“Become A Knitting Superstar” Premium Video Knitting Library > Double-Knitting
Table of Contents
Super-Bulky Double-Knit Scarf
- Pattern Overview/Project Walk-Through
- How to Read a Double-Knitting Chart
- Pattern: Double-Knit Heart/Checkerboard Scarf
Cast-On and Setup for Double Knitting
Double Knitting From a Chart
- How to Double Knit – Plain Stitches
- Practice Double Knitting Plain Stitches
- How to Double Knit – Charted Designs
- Practice Double-Knitting Charted Designs
Double Knitting Tips and Tricks
- Keep Your Edges Even
- Keeping Track of Where You Are in the Row
- Keeping Your Yarn From Twisting
- Join a New Ball of Yarn
- Double-Knit Really Fast
Fixing Mistakes in Double Knitting
- Undo Stitches in Double Knitting
- What Happens When You Don’t Move Both Yarns
- Fixing a Mistake Several Rows Down by Dropping the Stitch Down
- Completely Taking Out Multiple Rows
Double-Knitting for Dummies
What Is Double-Knitting?
Double-knitting is an intermediate-to-advanced technique that combines a little finger dexterity with the ability to read knitting charts.
If you can knit and purl, then you can double-knit.
I will walk you through every step, from understanding how to read charts and use them to make designs, to what to do when you mess up (which I hope you do).
I know that when you challenge yourself, you will make mistakes, and that’s how we get better at knitting. So, as in every KnitFreedom tutorial, there is a full troubleshooting section.
How This Course Works
We’ll learn to double-knit using a simple heart-shaped chart, that will create a fun design that is really easy.
We’ll use really thick yarn so that the project goes super-fast. You can also work along with the checkerboard chart included in the pattern.
I recommend that you at least do the first 6 rows of the Heart Scarf along with the videos first to practice, and then up to Row 10 on the Heart Chart on your own.
Please read through the whole course, or at least a few sections ahead, before beginning. The reason for this is that I have included troubleshooting videos and I want you to be aware of where they are if you get stuck.
Yarn: 120 yards super-bulky yarn in each of two colors (MC and CC).
Shown at top of page:
- Purple scarf: Blue Sky Alpacas Bulky in 1221 (Boysenberry) and 1213 (Jasmine).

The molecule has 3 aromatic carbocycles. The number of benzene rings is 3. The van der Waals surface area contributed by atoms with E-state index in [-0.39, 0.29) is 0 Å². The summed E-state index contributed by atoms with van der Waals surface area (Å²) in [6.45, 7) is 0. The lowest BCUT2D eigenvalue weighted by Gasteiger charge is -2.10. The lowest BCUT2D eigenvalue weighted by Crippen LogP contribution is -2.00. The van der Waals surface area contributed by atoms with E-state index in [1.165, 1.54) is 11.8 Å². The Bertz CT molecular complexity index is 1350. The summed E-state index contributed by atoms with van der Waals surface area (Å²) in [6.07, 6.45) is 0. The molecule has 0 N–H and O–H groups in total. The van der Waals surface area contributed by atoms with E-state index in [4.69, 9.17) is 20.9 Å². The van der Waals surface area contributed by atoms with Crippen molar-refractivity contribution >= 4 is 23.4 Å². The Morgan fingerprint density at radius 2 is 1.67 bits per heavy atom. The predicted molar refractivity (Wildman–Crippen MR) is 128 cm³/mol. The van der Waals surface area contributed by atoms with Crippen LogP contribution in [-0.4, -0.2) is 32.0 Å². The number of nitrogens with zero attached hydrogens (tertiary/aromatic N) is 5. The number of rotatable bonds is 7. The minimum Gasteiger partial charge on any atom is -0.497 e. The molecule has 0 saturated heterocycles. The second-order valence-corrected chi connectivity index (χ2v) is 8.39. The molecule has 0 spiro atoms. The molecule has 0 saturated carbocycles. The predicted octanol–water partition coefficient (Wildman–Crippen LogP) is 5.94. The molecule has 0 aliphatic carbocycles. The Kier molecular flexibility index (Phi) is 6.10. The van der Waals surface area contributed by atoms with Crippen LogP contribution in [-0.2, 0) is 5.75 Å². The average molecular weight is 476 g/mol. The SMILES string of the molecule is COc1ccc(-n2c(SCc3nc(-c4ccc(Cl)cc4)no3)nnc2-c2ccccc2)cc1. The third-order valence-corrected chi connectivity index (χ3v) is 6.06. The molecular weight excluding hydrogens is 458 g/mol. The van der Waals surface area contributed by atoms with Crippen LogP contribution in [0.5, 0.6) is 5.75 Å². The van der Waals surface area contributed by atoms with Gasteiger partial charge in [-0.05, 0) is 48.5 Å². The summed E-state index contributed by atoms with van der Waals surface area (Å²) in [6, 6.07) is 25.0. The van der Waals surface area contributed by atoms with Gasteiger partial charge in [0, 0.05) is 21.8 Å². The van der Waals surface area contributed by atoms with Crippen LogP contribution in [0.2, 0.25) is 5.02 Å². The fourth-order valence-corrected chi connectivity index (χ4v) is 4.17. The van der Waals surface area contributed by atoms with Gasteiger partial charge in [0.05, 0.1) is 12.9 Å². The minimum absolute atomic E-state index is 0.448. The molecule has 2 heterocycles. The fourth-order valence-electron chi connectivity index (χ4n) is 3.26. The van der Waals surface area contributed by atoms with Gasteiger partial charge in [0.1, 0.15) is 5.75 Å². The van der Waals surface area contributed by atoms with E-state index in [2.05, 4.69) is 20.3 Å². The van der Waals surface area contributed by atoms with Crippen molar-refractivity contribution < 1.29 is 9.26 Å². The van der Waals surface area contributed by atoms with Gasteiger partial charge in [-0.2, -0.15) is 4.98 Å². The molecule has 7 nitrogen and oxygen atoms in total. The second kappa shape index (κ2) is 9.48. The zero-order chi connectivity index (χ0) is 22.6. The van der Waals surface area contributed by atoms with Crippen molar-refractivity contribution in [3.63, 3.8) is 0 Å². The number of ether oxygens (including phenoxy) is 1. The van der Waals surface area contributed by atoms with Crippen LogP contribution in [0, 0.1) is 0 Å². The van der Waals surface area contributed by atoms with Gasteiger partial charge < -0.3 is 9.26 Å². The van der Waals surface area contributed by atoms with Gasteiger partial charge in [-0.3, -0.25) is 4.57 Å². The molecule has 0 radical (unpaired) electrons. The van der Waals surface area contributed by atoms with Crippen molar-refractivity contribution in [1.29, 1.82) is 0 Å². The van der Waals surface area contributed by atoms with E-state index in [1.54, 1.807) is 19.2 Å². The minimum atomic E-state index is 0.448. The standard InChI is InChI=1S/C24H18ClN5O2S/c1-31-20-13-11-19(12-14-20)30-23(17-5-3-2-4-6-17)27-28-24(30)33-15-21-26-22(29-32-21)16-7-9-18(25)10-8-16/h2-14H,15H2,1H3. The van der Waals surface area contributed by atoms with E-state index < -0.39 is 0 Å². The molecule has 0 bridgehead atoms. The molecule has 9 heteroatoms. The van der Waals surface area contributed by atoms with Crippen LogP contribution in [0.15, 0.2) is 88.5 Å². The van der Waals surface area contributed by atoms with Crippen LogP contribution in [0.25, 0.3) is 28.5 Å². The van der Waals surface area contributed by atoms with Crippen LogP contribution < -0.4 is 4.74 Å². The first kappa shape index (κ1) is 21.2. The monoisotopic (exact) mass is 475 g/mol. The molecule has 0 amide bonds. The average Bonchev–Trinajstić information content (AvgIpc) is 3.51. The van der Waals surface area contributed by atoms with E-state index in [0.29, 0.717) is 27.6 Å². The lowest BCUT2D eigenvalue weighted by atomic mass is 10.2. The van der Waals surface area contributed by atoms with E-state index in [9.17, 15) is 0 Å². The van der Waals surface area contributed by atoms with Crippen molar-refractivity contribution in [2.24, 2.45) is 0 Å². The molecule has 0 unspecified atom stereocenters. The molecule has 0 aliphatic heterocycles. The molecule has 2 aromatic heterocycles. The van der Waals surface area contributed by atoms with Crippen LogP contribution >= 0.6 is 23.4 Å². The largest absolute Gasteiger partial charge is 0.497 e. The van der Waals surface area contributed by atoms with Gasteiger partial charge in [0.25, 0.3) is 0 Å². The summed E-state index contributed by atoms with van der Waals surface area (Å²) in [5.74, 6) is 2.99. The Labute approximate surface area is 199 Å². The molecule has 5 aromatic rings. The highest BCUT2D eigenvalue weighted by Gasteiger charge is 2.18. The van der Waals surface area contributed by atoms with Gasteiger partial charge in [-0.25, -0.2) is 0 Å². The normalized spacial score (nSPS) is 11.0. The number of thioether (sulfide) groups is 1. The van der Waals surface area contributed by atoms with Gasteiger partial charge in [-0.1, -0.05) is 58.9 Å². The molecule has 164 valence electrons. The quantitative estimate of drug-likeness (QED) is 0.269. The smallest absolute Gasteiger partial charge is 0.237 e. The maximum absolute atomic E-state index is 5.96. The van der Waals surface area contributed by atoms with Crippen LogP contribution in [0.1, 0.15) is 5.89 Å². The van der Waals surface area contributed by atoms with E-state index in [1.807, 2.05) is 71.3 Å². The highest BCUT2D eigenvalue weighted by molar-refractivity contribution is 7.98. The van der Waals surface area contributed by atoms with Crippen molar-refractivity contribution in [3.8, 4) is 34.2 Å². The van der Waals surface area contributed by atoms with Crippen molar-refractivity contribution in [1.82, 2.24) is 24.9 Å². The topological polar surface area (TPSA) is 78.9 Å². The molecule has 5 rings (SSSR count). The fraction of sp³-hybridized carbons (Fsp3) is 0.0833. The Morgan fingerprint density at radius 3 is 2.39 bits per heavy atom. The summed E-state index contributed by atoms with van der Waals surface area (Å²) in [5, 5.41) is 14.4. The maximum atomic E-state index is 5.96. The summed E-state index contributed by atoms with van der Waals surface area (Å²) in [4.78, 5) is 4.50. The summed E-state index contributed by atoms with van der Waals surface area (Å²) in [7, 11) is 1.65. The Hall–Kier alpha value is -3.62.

- Pink and brown scarf: Brown Sheep Burly Spun in Sable and Twinkle Handknits Soft Chunky in Powder.
Needles: US size 15 straight needles.
Notions: Scissors, tapestry needle
Here’s a video overview of what to expect while working through this project.
Make sure you’re looking at the Heart and Checkerboard Chart, follow along with the first video to understand how to read a chart.
There is a special way to cast on for double-knitting that makes it easy to knit with both colors at once.
The first row of a double-knitting project is a set-up row in which we incorporate both colors for the first time.
This technique uses knits and purls to alternate colors, placing a stitch of one color on the front, and a stitch of the opposite color on the back. If it seems a little fiddly, it is – but you only have to do it once.
Besides, if you mess up, you can start again without losing much work.
The best way to get used to the alternating-color technique is to work along the chart, practicing creating stitches of one color on the front, and the other color on the back.
As we will see, each stitch in the scarf, except for the edge stitches, is really a pair of stitches: the first stitch of the pair is knitted and shows up on the front of the scarf, and the second stitch of the pair is purled in the opposite color and shows up on the back of the scarf.
The only exception to this is that a single stitch on either side is knitted with both yarns together.